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Royal wedding: by the numbers

Weighing in at $65 million, the royal wedding of Prince William and Catherine Middleton is about 2,000 times as costly as the average British upper-middle class wedding.

By Staff writer / April 28, 2011

The Queen's Guard march out of Buckingham Palace, in London on April 28. Britain's Prince William will marry his fiancee Kate Middleton in Westminster Abbey on April 29.

Kieran Doherty/Reuters

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"They do not love that do not show their love," as the Bard wrote, and for the young couple Prince William and Catherine Middleton, that includes showing the world a $65 million royal wedding.

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That figure designates $35 million for public services, security, police, and cleanup, and at least $20 million for most everything else, from rehearsals to stag parties, food, and drink, to the still closely-guarded secret of the honeymoon.

By contrast, the average British upper-middle class couple getting married spends an estimated $30,000 on clothes, cake, reception, travel, rings, and maybe a rented band. Donald Trump’s wedding to Melania Knauss in 2005 was $1 million, while Tom Cruise and Katie Holmes spent $2 million on their Italian wedding in 2006 at Odescalchi Castle in Bracciano.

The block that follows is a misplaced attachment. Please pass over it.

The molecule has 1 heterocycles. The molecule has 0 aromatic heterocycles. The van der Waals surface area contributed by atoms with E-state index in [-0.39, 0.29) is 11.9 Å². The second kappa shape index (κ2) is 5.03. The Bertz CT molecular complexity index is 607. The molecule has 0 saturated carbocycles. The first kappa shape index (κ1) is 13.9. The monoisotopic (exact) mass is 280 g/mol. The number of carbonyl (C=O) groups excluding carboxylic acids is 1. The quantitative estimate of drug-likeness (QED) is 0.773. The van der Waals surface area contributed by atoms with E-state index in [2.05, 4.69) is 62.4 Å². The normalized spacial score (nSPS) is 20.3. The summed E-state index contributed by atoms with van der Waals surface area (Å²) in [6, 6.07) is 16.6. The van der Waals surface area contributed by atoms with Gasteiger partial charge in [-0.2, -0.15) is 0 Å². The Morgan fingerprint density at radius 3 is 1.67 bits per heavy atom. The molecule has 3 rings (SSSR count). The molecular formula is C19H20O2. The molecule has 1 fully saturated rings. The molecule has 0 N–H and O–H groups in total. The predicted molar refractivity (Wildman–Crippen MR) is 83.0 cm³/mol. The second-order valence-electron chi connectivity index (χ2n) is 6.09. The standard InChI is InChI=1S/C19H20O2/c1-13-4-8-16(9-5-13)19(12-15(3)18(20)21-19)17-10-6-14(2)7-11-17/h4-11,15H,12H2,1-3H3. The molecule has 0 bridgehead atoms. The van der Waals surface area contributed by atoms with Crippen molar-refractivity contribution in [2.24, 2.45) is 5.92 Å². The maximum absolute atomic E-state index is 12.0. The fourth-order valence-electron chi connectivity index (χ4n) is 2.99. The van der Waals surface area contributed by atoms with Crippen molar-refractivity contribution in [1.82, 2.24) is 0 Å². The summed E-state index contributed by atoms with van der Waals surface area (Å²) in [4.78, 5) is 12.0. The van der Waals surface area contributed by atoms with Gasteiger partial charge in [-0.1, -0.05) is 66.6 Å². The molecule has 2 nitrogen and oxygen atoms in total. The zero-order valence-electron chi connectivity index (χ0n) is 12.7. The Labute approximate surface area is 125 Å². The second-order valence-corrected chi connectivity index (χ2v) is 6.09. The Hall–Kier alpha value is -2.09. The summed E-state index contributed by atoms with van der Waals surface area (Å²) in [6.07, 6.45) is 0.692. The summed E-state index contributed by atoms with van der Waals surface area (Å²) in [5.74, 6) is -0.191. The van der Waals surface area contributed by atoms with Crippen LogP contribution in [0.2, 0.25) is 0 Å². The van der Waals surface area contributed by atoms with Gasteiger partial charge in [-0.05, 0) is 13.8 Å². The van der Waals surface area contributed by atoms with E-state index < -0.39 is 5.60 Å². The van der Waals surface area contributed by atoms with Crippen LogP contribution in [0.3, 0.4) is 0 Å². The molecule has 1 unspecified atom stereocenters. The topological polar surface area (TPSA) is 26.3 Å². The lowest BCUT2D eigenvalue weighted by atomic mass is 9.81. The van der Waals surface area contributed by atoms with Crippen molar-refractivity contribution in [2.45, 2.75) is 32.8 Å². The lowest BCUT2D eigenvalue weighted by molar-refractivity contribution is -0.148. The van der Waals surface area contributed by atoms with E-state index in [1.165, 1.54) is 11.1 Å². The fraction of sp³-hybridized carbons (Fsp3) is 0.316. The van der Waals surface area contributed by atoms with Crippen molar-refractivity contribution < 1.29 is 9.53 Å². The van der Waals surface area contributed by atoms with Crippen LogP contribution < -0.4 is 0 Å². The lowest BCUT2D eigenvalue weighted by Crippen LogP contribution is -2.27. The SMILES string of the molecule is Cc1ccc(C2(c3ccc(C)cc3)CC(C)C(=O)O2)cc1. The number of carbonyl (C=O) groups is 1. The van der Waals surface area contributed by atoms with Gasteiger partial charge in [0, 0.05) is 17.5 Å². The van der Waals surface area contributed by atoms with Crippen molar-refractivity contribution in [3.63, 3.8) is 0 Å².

RELATED: Five key questions: How the London police plan to protect the royal wedding

So where's all the money coming from for the royal wedding tomorrow?

Prince William's grandmother, the Queen, and his father, Prince Charles, are said to be paying $45 million toward the wedding.

Ms. Middleton’s family will contribute a six-figure sum, according to Vanity Fair, which media boiled down to about $160,000. This includes $47,000 for the wedding dress, $31,000 for bridesmaid’s dresses, and a pre-wedding family suite at Belgravia’s Goring hotel for $6,275 a night, reports the Toronto Globe and Mail.

There was some savings: The $375,000 diamond and sapphire engagement ring the prince gave his bride-to-be, belonged to his mother, Princess Diana.

Indeed, Will and Kate have scaled back substantially on the costs and ostentation from the 1981 wedding of Princes Charles and Lady Diana. The traditional wedding breakfast will not be a served as a meal but a finger food buffet, for example.

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